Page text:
US Defense Secretary Effectively Bans Confederate Flags At Military Installations

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Defense Secretary Mark T. Esper has effectively banned the display of Confederate battle flags on U.S. military bases on Friday.

In a memo, Esper said the “flags we fly must accord with the military imperatives of good order and discipline, treating all our people with dignity and respect, and rejecting divisive symbols.”

Esper later tweeted: “With this change in policy, we will further improve the morale, cohesion, and readiness of the force in defense of our great nation.”

Politico reported that some military leaders had been pressuring Esper to ban public displays of the Confederate flag, despite opposition from the White House.

Esper met with the secretaries of the military departments and chiefs of the military branches to discuss the subject on Wednesday.

Army Secretary Ryan McCarthy reportedly pushing Esper “hard” to order a ban on the Confederate flag.

“Anything that is a divisive symbol, we do want to take those out of our installations and keep that sort of thing out of our formation,” McCarthy said on Thursday. “We would have any divisive symbols on a no-fly list, if you will.”

But last month President Donald Trump tweeted his opposition to efforts designed to remove Confederate names from Army bases.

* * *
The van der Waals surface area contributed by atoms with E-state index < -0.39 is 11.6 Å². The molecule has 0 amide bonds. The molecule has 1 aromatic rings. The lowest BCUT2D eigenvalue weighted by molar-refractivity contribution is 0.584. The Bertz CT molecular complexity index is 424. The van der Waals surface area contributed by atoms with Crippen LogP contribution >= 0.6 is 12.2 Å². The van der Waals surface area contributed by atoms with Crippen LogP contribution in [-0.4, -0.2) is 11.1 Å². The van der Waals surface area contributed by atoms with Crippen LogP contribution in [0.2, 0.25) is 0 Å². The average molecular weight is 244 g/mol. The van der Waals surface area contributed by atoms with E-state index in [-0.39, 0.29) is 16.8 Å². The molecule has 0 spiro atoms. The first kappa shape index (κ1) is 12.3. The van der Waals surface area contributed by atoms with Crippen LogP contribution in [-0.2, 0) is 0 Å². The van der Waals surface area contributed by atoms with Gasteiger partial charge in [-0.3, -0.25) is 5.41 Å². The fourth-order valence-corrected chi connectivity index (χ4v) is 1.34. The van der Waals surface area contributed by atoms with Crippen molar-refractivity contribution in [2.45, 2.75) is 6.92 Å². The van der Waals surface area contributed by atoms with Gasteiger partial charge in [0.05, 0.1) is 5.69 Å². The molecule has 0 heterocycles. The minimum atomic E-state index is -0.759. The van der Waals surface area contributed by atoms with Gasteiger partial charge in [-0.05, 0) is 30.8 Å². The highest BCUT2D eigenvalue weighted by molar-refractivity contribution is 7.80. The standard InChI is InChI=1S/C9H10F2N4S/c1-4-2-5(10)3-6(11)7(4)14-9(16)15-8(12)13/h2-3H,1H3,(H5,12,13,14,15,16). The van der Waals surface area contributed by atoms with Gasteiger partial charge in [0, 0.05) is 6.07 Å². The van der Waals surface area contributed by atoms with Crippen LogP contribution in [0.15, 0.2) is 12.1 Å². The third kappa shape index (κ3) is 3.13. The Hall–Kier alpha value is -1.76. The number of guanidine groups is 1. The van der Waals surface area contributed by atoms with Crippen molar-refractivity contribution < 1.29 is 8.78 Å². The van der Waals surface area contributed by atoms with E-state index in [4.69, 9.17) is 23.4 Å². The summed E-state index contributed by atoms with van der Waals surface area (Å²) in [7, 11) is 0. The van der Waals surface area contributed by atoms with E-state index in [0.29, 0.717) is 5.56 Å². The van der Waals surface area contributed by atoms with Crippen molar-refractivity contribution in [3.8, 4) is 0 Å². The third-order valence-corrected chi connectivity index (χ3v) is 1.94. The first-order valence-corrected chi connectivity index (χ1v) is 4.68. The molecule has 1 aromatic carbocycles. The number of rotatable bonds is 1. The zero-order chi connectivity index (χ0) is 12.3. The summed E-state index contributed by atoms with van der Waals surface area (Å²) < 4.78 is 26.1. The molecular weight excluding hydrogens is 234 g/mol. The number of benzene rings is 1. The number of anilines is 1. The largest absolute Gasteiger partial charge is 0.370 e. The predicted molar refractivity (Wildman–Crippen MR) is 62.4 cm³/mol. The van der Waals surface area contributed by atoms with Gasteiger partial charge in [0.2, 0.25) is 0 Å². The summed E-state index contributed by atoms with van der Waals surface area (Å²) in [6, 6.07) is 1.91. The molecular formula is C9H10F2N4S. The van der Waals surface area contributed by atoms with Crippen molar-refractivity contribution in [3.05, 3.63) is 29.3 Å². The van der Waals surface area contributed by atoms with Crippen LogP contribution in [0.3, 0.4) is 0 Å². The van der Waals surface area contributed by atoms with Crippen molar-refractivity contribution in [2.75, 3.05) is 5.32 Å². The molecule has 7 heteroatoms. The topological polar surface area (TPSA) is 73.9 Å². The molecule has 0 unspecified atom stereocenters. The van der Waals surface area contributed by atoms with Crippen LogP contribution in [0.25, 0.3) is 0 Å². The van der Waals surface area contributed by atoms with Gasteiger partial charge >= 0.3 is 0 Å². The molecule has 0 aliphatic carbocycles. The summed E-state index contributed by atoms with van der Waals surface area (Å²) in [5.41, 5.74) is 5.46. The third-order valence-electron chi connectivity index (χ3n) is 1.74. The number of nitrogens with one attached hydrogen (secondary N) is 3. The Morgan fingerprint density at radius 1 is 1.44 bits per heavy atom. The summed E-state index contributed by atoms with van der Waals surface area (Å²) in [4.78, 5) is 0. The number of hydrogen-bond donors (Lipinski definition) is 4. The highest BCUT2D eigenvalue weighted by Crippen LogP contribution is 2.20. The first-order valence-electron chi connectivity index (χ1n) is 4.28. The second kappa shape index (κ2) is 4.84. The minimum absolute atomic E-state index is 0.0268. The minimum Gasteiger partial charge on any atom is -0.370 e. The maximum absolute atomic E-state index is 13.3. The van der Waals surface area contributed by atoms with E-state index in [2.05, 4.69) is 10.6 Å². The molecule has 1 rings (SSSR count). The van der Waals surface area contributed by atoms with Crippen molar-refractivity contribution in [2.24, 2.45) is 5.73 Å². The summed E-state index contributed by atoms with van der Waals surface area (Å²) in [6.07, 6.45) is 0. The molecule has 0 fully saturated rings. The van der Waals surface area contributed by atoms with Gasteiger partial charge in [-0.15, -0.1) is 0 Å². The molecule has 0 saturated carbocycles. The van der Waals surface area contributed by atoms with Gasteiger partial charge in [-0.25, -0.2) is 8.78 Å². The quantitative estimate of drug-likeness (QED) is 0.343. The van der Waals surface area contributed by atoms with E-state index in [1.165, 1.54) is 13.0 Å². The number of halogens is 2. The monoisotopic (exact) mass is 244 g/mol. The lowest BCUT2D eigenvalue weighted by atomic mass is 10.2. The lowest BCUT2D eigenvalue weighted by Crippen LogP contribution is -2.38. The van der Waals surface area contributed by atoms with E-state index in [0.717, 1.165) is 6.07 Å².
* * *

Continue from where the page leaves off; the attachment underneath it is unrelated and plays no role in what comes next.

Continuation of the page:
“I know people that like the Confederate flag, and they’re not thinking about slavery,” Trump told CBS News. “I look at NASCAR. You go to NASCAR. You had those flags all over the place. They stopped it. I just think it’s freedom of speech, whether it’s Confederate flags or Black Lives Matter or anything else you want to talk about. It’s freedom of speech.”

Earlier this month, the now retired Mississippi state flag was raised over the Capitol grounds in Jackson one last time on July 1. It was the last state flag carrying the Confederate battle emblem.

In reaction to Esper’s ban, a group called “Arizona For Biden” tweeted: “Good decision by our military but a shame they have to tip toe around a race baiting president in order to do what’s right.”

A lawyer named Kaivan Shroff tweeted: “Crazy this even needed to be said, why would our military fly a traitor’s flag?”

But an opponent named Annette G. H. tweeted: “Have they banned the American Flag yet?”

Another Twitter user named Mr. Waterboat stated: “This seems silly at the bases named after Confederate generals.”

Yet another Tweeter named “Johnny” wrote: “And the American flag flew over slavery far longer than the confederate flag did. Not a supporter of that flag necessarily, just seems like a knee jerk reaction to something that isn’t really even that important.”

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